The obvious implication here is that, if science textbooks edited by experts have “lots of mistakes” (which, undoubtedly many, if not most, of them do), then Wikipedia must really be riddled with error, given that it doesn’t restrict its editors to only expertis in their fields. There’s also a further, somewhat subtle, implication here. Notice how he says that peer-reviewed scientific literature involves researchers and academics publishing “within their own field of expertise.” Well, if you were an acupuncturist like Cummings, whom would you view as a relevant “expert” to write about acupuncture. Why, other acupuncturists! Of course, those acupuncturists also believe against all rigorous evidence that acupuncture works; so they would automatically be uncritical of acupuncture and would not be the least bit skeptical.

Cummings uses the anecdote above to discuss the second pillar of Wikipedia, specifically about how Wikipedia is to be written from a neutral point of view, strive for verifiable accuracy, and cite reliable, authoritative sources. He objects:

Experts within a field may be seen to have a certain POV (point of view), and are discouraged from editing pages directly because they cannot have the desired NPOV (neutral POV). This is a rather unique publication model in my experience, although the editing and comments are all visible and traceable, so there is no hiding… apart from the fact that editors are allowed to be entirely anonymous. Have a look at the talk page behind the main acupuncture page on Wikipedia. You may be shocked by the tone of much of the commentary. It certainly does not seem to comply with the fourth of the five pillars, which urges respect and civility, and in my opinion results primarily from the security of anonymity. I object to the latter, but there is always a balance to be found between freedom of expression (enhanced for some by the safety of anonymity) and cyber bullying (almost certainly fuelled in part by anonymity). That balance requires good moderation, and whilst there was some evidence of moderation on the talk page, it was inadequate to my mind… I might move to drop anonymity from Wikipedia if moderation is wanting.

First, I call BS on the claim that experts are discouraged from editing pages. I know there are readers out there who are wikipedia editors, and I encourage you to clarify. There is, of course, nothing to stop Cummings from becoming a Wikipedia editor and trying to edit the acupuncture page. However, I know from communicating with actual Wikipedia editors that advocates of various forms of alternative medicine quackery (like acupuncture) tend not to make very good Wikipedia editors because they can’t resist letting their freak flag fly. They tend to abandon the NPOV and use anecdotes and references that aren’t verifiable. As a result, they find their edits being reverted, and, because they are cranks, they immediately assume Wikipedia is a big conspiracy against them and others who believe in their pseudoscience.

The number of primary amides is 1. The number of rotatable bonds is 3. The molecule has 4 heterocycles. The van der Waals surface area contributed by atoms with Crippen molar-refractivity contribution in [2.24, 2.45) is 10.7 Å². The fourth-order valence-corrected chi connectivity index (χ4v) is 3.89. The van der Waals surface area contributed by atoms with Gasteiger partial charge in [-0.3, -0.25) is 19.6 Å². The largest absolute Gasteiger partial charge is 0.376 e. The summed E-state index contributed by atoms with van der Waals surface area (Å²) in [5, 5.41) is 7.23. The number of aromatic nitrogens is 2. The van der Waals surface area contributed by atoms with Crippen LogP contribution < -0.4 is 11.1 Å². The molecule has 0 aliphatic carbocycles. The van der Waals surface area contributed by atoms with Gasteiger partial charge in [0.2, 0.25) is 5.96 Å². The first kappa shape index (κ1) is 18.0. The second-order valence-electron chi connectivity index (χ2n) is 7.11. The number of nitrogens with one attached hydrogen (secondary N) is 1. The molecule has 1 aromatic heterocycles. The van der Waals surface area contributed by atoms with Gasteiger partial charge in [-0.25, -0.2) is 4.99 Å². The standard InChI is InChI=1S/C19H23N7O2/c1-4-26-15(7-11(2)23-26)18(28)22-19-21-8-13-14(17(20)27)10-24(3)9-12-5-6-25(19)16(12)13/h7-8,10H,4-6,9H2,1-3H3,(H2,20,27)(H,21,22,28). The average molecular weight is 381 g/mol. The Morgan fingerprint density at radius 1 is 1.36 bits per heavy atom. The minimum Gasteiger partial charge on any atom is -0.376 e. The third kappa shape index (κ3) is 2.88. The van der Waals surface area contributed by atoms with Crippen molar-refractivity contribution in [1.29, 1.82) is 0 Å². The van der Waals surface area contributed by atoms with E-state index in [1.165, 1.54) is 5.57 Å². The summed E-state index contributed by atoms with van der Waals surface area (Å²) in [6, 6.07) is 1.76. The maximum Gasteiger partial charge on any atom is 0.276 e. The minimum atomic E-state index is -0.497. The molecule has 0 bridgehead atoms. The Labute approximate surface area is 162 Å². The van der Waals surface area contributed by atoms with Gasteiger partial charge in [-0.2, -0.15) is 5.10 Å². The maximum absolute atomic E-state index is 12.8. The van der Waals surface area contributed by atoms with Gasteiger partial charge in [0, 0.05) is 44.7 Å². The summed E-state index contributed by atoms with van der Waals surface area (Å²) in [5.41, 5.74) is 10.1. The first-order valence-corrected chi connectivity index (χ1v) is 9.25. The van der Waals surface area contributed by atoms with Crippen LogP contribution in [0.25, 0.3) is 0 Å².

I checked out the Talk Page on acupuncture on Wikipedia, and my reaction was somewhat less—shall we say?—shocked than Cummings’ was. I encourage you to check it out yourself. What I see there now is a reasonable conversation about NICE guidelines. So I perused some of the archives, and I had a really hard time finding anything like what Cummings describes. Every page I landed on featured nothing that I would deem particularly uncivil. I actually was shocked by the tone there in that it was so much more civil than I’m used to. In any case, the discussion that shows up first is closed, but it does note that there is a petition to Clean up the Wikipedia Acupuncture page to reflect medical and scientific consensus that is quite amusing to read, particularly the part that refers to not viewing acupuncture as being science- or evidence-based as “denialism,” in yet another example of cranks co-opting that term. As is typical of pseudoscience believers like antivaccine ideologues (which acupuncture quacks resemble in several ways), the petition also accuses Wikipedia editors of “bullying” any pro-acupuncture editor who tries to edit the acupuncture entry. My interpretation of this complaint is that pro-acupuncture editors just can’t hold their own on the discussion page using evidence and reasoning, and they interpret thsi failure as due to having been “bullied.”